Smog and sick kids: Thai pupils endure air pollution

Smog and sick kids: Thai pupils endure air pollution
Smog and sick kids: Thai pupils endure air pollution

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Nevin Al Sukari - Sana'a - This photo taken on January 22, 2024 shows pupils wearing face masks inside a classroom with open windows at Suanlumpinee School in Bangkok. — AFP pic

BANGKOK, March 13 — Hundreds of Thai children strain to sing the national anthem, reedy voices and fragile lungs competing against eight lanes of belching traffic next to their school’s open atrium in central Bangkok.

Pupils at Suan Lumphini School assemble each morning under a coloured flag indicating the day’s air quality — red for worst, yellow for second worst, blue for best.

Thailand registers dire air pollution levels annually — its cities topping the world’s most polluted for days last year — and children face the greatest risk of long-term damage to their respiratory systems.

Lalipthat Prakham, who works as a maid, said it has already made her eight-year-old daughter sick.

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“I always try to make her wear a mask. I tell her to keep the mask on at all times and to avoid going outside,” she told AFP while waiting for her child outside Suan Lumphini.

Prime Minister Srettha Thavisin has promised to tackle the issue, with his cabinet in January approving a bill aimed at tackling dangerous levels of PM2.5 — particles so tiny they can enter the bloodstream.

But in the meantime, residents must endure.

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Nanthnan Hajiub said his 11-year-old son has developed a sporadic cough.

“I’m worried about the pollution, and the effect it is having on his respiratory system,” the 45-year-old business owner said.

“I want the people in charge to take better care of the situation.”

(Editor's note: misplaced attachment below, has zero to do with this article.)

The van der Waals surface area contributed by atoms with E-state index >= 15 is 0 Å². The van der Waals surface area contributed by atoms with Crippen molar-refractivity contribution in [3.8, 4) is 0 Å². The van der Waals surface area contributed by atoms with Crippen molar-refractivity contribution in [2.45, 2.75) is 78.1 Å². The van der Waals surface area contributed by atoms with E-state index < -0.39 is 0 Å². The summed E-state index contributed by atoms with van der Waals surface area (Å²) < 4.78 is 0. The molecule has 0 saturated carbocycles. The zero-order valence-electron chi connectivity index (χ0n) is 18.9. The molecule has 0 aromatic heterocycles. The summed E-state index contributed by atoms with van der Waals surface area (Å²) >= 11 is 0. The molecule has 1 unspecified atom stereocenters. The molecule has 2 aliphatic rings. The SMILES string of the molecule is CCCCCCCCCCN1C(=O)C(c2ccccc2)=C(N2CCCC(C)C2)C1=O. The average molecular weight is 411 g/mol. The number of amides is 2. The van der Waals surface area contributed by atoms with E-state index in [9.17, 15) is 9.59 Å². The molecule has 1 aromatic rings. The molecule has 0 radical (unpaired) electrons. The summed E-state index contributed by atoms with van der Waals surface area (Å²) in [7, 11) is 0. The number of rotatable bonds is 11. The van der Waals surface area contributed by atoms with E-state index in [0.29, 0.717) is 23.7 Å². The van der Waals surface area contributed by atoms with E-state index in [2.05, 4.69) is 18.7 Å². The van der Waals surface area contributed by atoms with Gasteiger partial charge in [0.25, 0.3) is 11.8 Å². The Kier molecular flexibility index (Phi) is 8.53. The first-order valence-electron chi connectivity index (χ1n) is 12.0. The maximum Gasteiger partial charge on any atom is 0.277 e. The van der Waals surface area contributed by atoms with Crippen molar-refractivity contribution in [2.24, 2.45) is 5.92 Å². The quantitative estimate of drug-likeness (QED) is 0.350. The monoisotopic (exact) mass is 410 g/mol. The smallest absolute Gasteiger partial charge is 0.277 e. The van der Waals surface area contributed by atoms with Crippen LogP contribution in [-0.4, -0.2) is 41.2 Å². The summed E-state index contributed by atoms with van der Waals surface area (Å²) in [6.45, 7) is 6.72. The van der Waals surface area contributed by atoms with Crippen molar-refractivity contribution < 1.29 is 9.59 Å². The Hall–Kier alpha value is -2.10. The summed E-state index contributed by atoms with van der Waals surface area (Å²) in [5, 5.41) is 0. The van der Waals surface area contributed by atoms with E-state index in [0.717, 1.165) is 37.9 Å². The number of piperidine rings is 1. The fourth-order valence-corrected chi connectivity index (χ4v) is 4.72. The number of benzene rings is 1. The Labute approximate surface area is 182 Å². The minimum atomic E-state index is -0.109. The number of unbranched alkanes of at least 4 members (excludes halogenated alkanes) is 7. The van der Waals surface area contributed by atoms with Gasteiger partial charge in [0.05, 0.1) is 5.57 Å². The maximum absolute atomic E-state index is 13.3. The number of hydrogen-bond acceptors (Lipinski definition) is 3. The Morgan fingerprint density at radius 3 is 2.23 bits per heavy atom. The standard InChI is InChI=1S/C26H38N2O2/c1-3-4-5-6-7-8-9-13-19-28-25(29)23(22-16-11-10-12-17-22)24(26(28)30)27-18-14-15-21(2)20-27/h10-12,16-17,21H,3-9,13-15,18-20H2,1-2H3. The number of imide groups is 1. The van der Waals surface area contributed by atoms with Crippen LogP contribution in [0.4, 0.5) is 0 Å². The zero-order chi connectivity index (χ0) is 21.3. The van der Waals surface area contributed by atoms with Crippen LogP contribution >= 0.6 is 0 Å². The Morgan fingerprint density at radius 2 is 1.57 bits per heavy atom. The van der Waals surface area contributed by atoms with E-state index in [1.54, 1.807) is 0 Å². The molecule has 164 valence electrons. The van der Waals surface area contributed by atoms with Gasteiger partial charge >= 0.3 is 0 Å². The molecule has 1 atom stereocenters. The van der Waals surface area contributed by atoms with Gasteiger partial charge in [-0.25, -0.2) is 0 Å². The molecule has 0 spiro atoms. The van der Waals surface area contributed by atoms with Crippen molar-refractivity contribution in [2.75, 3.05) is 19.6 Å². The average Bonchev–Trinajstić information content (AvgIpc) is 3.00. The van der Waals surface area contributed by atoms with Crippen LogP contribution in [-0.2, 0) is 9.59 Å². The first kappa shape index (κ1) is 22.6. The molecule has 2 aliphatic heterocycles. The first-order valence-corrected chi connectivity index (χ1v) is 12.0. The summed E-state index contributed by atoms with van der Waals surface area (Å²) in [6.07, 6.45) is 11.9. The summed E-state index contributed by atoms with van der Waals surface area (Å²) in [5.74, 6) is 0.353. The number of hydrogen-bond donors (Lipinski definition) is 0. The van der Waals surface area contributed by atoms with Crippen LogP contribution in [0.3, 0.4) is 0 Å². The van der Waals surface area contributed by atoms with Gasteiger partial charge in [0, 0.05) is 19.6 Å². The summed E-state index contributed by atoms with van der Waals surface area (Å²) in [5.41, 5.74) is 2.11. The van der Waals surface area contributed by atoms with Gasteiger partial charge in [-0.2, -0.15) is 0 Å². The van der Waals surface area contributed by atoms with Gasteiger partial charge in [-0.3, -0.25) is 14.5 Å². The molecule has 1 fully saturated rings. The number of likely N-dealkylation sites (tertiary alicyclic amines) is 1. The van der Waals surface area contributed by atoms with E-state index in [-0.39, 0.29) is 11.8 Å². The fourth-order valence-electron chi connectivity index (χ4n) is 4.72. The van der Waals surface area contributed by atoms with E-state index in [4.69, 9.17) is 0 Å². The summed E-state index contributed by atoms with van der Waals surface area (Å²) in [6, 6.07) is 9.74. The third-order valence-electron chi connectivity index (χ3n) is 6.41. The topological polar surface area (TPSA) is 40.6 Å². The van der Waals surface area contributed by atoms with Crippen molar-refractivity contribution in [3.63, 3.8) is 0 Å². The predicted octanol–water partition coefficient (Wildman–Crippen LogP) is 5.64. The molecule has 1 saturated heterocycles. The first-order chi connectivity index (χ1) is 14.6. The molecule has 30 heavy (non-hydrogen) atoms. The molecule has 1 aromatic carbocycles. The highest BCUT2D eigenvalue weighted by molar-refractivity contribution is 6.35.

‘Clean room’

Not all children suffer equally.

Bangkok’s elite private international schools enjoy air purifiers and filtration systems in classrooms, but public establishments like Suan Lumphini must do without them.

The school is now part of a pollution study by Chulalongkorn University which has fitted out a single classroom with a purifying airconditioning unit, known as a “clean room”.

The programme — one of four rolled out at schools in highly polluted areas — monitors the air and filters some of the harmful microscopic particles.

School head Suphatpong Anuchitsopapan is concerned that not enough is being done to address the issue, saying “pollution makes students weaker”.

“If children have good health during their studies, then they will give back to society in the future,” he said.

Children are at higher risk from air pollution due to several factors, according to Teerachai Amnuaylojaroen from the University of Phayao’s School of Energy and Environment.

Not only are their still-developing bodies more susceptible to damage, but they also breathe faster than adults — inhaling “more pollutants”, he said.

The World Health Organization warns that as well as damaging children’s respiratory systems, air pollution also puts them at higher risk of cancer and can stunt the development of their brains.

Teerachai said while “clean rooms” provided a safe space inside schools, they were only a “preliminary solution to the issue.”

While there are no statistics on children hospitalised from pollution, the National Economic and Social Development Council warned this month that PM2.5 was a significant public health threat.

Between January and February this year some 910,000 people were registered unwell thanks to pollution, said the council, which advises the government.

‘All I can do’

Back at the school, teacher Jiraporn Sukpraserd has embraced her ‘clean room’.

The 51-year-old has been teaching for almost a decade, most recently the youngest kindergarten class which is equipped with the school’s purifying AC system.

“Last week, (the air quality) was ranked in red and orange all week,” she said, worried for the health of her students, mostly kids under four.

Her pupils overheat if they keep the windows sealed shut, she said, so they have to let in a breeze — as well as the polluted air.

With the air purifier running, pollution levels drop after 30 minutes.

“I want every classroom to be like this. It helps prevent children (from) getting sick,” said Jiraporn.

But business owner Bounleua Boriharn, whose eight-year-old daughter is not taught in the “clean room”, is worried about what to do when fog engulfs the Thai capital.

“The children don’t really understand what’s happening — they just wonder why their throats are sore and why they are coughing,” he told AFP.

“I always try to have her wear a mask,” he said.

“That’s all I can do.” — AFP

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